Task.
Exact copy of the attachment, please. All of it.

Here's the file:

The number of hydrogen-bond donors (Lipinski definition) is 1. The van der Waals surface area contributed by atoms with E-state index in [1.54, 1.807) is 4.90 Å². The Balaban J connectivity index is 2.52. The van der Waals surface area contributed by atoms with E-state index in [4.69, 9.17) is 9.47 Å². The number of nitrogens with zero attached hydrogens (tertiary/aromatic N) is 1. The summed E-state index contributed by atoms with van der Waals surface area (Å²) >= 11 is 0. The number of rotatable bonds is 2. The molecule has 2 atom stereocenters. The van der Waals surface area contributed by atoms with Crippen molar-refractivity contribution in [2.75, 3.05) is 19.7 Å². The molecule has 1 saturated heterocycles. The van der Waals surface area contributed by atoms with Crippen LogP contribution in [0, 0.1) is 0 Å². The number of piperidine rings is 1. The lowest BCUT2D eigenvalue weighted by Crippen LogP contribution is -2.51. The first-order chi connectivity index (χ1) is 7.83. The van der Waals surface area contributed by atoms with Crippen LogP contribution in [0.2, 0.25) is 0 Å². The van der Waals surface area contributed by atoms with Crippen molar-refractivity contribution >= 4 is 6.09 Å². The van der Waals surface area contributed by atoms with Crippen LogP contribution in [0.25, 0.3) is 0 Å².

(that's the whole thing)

The number of hydrogen-bond donors (Lipinski definition) is 1. The van der Waals surface area contributed by atoms with E-state index in [1.54, 1.807) is 4.90 Å². The Balaban J connectivity index is 2.52. The van der Waals surface area contributed by atoms with E-state index in [4.69, 9.17) is 9.47 Å². The number of nitrogens with zero attached hydrogens (tertiary/aromatic N) is 1. The summed E-state index contributed by atoms with van der Waals surface area (Å²) >= 11 is 0. The number of rotatable bonds is 2. The molecule has 2 atom stereocenters. The van der Waals surface area contributed by atoms with Crippen molar-refractivity contribution in [2.75, 3.05) is 19.7 Å². The molecule has 1 saturated heterocycles. The van der Waals surface area contributed by atoms with Crippen LogP contribution in [0, 0.1) is 0 Å². The number of piperidine rings is 1. The lowest BCUT2D eigenvalue weighted by Crippen LogP contribution is -2.51. The first-order chi connectivity index (χ1) is 7.83. The van der Waals surface area contributed by atoms with Crippen LogP contribution in [0.2, 0.25) is 0 Å². The van der Waals surface area contributed by atoms with Crippen molar-refractivity contribution >= 4 is 6.09 Å². The van der Waals surface area contributed by atoms with Crippen LogP contribution in [0.25, 0.3) is 0 Å².